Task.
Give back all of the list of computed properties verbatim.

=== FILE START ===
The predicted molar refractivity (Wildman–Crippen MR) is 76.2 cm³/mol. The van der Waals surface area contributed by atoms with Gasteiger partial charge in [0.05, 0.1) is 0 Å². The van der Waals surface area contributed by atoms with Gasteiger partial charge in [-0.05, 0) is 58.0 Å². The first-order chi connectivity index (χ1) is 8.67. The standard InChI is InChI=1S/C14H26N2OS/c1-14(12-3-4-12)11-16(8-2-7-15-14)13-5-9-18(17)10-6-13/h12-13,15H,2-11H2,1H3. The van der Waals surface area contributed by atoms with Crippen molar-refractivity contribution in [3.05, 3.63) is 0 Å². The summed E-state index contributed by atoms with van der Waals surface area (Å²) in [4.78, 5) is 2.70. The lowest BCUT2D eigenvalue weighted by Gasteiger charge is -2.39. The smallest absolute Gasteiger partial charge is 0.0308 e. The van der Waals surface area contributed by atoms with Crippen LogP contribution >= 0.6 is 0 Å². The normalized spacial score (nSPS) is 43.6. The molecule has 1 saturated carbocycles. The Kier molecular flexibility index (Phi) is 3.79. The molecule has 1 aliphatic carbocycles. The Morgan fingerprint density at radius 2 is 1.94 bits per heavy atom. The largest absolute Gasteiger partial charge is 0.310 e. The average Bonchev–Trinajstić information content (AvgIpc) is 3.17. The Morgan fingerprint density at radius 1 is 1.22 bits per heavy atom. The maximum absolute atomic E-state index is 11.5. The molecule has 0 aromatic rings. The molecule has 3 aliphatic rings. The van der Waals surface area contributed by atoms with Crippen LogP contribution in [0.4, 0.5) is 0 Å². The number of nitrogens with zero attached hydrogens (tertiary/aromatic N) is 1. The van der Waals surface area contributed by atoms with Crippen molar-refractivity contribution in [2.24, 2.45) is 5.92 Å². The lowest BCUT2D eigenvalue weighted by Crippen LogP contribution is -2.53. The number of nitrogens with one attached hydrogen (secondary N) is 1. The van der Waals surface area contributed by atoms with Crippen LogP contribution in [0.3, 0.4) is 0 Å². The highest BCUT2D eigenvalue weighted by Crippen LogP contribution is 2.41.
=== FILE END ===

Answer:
The predicted molar refractivity (Wildman–Crippen MR) is 76.2 cm³/mol. The van der Waals surface area contributed by atoms with Gasteiger partial charge in [0.05, 0.1) is 0 Å². The van der Waals surface area contributed by atoms with Gasteiger partial charge in [-0.05, 0) is 58.0 Å². The first-order chi connectivity index (χ1) is 8.67. The standard InChI is InChI=1S/C14H26N2OS/c1-14(12-3-4-12)11-16(8-2-7-15-14)13-5-9-18(17)10-6-13/h12-13,15H,2-11H2,1H3. The van der Waals surface area contributed by atoms with Crippen molar-refractivity contribution in [3.05, 3.63) is 0 Å². The summed E-state index contributed by atoms with van der Waals surface area (Å²) in [4.78, 5) is 2.70. The lowest BCUT2D eigenvalue weighted by Gasteiger charge is -2.39. The smallest absolute Gasteiger partial charge is 0.0308 e. The van der Waals surface area contributed by atoms with Crippen LogP contribution >= 0.6 is 0 Å². The normalized spacial score (nSPS) is 43.6. The molecule has 1 saturated carbocycles. The Kier molecular flexibility index (Phi) is 3.79. The molecule has 1 aliphatic carbocycles. The Morgan fingerprint density at radius 2 is 1.94 bits per heavy atom. The largest absolute Gasteiger partial charge is 0.310 e. The average Bonchev–Trinajstić information content (AvgIpc) is 3.17. The Morgan fingerprint density at radius 1 is 1.22 bits per heavy atom. The maximum absolute atomic E-state index is 11.5. The molecule has 0 aromatic rings. The molecule has 3 aliphatic rings. The van der Waals surface area contributed by atoms with Crippen LogP contribution in [0.4, 0.5) is 0 Å². The number of nitrogens with zero attached hydrogens (tertiary/aromatic N) is 1. The van der Waals surface area contributed by atoms with Crippen molar-refractivity contribution in [2.24, 2.45) is 5.92 Å². The lowest BCUT2D eigenvalue weighted by Crippen LogP contribution is -2.53. The number of nitrogens with one attached hydrogen (secondary N) is 1. The van der Waals surface area contributed by atoms with Crippen LogP contribution in [0.3, 0.4) is 0 Å². The highest BCUT2D eigenvalue weighted by Crippen LogP contribution is 2.41.